Suppose you want to see what ports are open on the remote system website for Microsoft.

On Linux, run:

nmap microsoft.com

The results will reveal open ports on this host similar to the following:

Starting Nmap 7.92 ( https://nmap.org ) at 2022-05-05 15:32 Eastern Daylight Time

Nmap scan report for microsoft.com (20.81.111.85)

Host is up (0.018s latency).

Other addresses for microsoft.com (not scanned): 20.84.181.62 20.103.85.33 20.53.203.50 20.112.52.29

Not shown: 998 filtered tcp ports (no-response)

PORT    STATE SERVICE

80/tcp  open  http

443/tcp open  https

Nmap done: 1 IP address (1 host up) scanned in 47.51 seconds

To search for a specific port such as 443, run nmap -p 443 microsoft.com.

You can check multiple ports such as 80 and 443 with nmap -p 80,443 microsoft.com.

How to check a local system to see which application is associated with a port

Suppose you want to see which local application is listening on port 8443.

Course:

netstat -tulpn | grep 8443

This will return the process ID (PID), for example 8971 (there can be multiple PIDs) as well as the application name (in this case it’s Java).

How to kill an app or service associated with a specific port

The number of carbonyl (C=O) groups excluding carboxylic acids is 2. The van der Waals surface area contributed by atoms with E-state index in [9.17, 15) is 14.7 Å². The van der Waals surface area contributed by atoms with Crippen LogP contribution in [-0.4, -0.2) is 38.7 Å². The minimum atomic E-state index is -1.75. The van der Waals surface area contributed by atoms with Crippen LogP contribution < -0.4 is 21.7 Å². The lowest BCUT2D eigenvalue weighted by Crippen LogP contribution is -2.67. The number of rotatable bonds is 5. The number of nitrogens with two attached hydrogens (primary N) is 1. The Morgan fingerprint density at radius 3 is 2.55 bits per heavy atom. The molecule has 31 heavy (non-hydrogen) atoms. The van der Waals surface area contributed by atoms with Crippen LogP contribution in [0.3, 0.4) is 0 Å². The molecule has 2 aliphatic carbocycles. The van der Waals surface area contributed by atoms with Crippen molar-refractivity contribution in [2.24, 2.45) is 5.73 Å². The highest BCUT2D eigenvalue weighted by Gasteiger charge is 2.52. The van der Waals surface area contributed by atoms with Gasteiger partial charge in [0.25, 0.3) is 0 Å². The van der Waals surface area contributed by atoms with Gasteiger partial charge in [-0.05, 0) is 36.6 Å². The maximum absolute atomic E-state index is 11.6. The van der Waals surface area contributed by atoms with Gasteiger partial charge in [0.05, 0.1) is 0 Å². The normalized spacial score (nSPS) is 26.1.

This can be useful for apps or services that you don’t recognize and suspect to be malicious. Follow the command above to get the PID(s), then run:

kill -9 (PID)

Repeat as needed for each PID to kill the process.

How to check a remote system with telnet to see if a port is listening and can be connected to

Suppose you want to see if a remote system called host.company.com is listening on port 443 and can be connected.

Course:

telnet host.company com 443

If you see a Connected response, the host is listening on this port and can be connected.

If you get a connection refused error or the connection times out, the host is not listening, access may be blocked from that host, or you cannot access the host (check firewall access -fire).

How to check a remote system without telnet to see if a port is listening and can be connected to